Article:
I fell into that latter camp. Due, at least in part, to having been under-parented myself, I’d never been all that enticed to have children of my own. In fact, I said as much to my doctors early on as I searched for solutions to my symptoms ― that I have to invest so much time, energy and resources into my own survival that I have very little to give a partner, let alone a child.

Still, my doctors continued to act as though preserving my fertility ― and the possibility of motherhood ― was more important than trying to help me live a life with a manageable amount of pain (if not one that was pain-free).

When you’re a 19- or 20-year-old woman who is decidedly not ready to give so much as a passing thought to motherhood, it’s aggravating and confusing when doctors place undue focus and attention on your future fertility instead of on your current symptoms.

Once I realized that my illness (eventually illnesses, plural) was chronic, that I would never again be “healthy” the way I was before, I could no longer envision any of life’s big decisions. Buying that home. Moving to that new city to take a job. Traveling around the world. Going on dates. I was much more preoccupied with how my pain and other symptoms had taken over my life in the present day. I couldn’t think about the future much at all.

After I started speaking out about having my pain repeatedly dismissed by doctors, and after the release of my book last month, young women started reaching out to me with their own stories ― many of them similar to mine.

But then, women in my mother’s age demographic began writing to me, too. About how they’ve spent decades trying to make room for their pain next to their spouses in bed. Or between their kids in the backseat of the car. They told me about the many birthdays that have passed without them being able to go out to eat or purloin their favorite snack from their purse at the movies. How they had to put away their tennis rackets, and how no one has seen them at Zumba class in six months. That they missed their kid’s science fair ribbon or had to walk out at intermission at their school play. How they have friends whose new addresses they don’t know. That they haven’t danced at a wedding in years.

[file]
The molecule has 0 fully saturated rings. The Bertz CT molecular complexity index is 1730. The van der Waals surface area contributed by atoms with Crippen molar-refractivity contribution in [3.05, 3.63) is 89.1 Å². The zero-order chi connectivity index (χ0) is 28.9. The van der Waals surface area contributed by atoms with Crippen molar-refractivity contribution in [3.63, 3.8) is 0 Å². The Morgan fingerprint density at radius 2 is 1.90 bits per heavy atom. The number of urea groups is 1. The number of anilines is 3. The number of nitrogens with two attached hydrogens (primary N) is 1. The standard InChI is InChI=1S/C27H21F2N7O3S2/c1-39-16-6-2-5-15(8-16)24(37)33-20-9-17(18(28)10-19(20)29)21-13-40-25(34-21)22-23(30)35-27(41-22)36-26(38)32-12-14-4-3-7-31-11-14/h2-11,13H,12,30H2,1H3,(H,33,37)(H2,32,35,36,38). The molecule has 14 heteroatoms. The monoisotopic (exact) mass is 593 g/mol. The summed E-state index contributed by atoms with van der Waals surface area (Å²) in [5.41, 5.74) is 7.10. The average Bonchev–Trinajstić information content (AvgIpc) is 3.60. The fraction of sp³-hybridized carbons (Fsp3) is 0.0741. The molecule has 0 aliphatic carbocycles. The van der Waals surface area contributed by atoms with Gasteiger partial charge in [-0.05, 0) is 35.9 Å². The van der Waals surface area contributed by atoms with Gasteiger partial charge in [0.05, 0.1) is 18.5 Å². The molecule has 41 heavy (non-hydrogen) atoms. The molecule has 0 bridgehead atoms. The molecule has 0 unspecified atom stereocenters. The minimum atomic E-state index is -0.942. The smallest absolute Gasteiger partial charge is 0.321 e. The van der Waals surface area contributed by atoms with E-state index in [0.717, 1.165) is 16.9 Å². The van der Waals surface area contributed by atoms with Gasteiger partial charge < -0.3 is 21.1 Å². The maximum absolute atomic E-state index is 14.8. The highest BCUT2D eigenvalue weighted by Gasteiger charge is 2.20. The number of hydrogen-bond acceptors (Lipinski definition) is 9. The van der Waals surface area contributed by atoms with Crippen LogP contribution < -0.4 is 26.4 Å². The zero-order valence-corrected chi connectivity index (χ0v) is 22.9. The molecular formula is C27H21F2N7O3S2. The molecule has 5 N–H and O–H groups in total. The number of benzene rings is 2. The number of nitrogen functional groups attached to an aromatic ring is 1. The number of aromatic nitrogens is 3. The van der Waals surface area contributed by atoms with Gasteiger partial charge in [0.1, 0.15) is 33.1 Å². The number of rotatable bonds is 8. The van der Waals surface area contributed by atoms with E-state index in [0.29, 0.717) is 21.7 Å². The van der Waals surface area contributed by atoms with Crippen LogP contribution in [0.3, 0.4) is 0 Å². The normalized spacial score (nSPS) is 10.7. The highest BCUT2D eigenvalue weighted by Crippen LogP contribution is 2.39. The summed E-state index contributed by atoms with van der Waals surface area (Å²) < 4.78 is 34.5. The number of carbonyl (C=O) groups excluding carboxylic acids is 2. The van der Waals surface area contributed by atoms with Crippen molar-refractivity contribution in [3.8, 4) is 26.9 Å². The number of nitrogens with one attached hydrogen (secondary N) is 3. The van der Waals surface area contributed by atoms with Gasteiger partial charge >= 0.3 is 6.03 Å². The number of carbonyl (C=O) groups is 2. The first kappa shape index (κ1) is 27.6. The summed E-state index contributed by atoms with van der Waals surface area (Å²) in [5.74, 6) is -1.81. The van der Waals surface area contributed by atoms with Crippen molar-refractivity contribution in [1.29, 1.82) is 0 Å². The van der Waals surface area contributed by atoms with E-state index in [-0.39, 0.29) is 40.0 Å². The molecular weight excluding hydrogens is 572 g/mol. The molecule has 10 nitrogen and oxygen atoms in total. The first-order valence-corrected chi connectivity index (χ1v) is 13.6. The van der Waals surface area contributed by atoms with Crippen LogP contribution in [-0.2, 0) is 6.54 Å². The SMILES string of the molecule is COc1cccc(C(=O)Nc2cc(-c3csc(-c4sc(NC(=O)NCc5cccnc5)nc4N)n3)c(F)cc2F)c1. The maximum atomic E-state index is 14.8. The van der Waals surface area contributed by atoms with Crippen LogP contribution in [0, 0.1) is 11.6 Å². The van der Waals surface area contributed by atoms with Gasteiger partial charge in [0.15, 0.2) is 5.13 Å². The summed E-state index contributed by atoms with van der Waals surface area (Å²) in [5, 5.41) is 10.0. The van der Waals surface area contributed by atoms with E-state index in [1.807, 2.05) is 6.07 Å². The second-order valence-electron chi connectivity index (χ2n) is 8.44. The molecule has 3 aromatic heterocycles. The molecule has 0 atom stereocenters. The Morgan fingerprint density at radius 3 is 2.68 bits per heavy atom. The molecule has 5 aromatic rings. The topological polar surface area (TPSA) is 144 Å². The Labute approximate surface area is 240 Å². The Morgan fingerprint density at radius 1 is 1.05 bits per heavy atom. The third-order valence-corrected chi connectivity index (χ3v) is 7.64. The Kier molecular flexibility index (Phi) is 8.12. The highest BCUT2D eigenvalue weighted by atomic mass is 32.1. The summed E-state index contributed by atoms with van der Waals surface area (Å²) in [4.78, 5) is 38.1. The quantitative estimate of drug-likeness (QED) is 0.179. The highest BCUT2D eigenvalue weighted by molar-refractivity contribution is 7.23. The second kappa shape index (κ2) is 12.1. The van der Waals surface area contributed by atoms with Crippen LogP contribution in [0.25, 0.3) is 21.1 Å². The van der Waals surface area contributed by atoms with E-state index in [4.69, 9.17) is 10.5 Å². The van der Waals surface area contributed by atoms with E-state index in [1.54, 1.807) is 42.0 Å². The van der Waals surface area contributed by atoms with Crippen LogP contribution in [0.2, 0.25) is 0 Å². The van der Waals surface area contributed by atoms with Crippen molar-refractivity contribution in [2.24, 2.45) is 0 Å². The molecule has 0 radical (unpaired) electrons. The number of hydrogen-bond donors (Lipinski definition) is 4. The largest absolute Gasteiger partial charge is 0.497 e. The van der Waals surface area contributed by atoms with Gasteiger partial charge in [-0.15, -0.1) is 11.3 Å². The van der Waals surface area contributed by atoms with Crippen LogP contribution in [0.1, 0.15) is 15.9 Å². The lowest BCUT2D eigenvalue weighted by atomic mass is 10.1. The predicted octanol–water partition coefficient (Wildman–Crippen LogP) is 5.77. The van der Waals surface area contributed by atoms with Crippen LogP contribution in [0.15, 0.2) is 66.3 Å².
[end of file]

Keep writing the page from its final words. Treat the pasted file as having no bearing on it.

That they no longer get invited to things at all.

When you’re a woman dealing with health and pain issues involving the reproductive system, the conversation turns almost immediately to fertility.

As these women entrusted their pain to me, I began to understand more deeply why it was so impossible for my mother to be a parent, no matter how much she may have wanted to be one.

After women go through the sometimes years-long slog of proving and legitimizing our pain to our doctors, it’s often too late. The damage has been done, the window for treatment narrowed to the point of disappearing. Or, like in the case of my mother and me, some women simply get too exhausted to keep trying. They resolve themselves to living a life of pain and hide themselves away because they don’t want to be a burden to anyone.

Women want to be heard. We want our pain and our concerns to be taken seriously. We’d like to be seen, and valued, for more than just our potential to physically mother a child. Because being a mother is so much more than just physical presence: It’s the ability to be present emotionally.

I wish someone had been there to listen to my mother when she was young and sick and trying to fit a child ― me ― into her life of pain.

Perhaps the greatest gift a woman could give her mother today is space. Space to speak. So we can really hear her ― and perhaps listen out for the things she can’t bring herself to say.

Abby Norman is a science writer based in New England. Her first book, Ask Me About My Uterus: A Quest to Make Doctors Believe in Women’s Pain, has been praised by The New York Times, the Wall Street Journal, New York magazine, The Washington Post, The New Republic, BUST, Bitch and Ms. magazine. She hosts a daily podcast on Anchor.fm called “Let Me Google That.”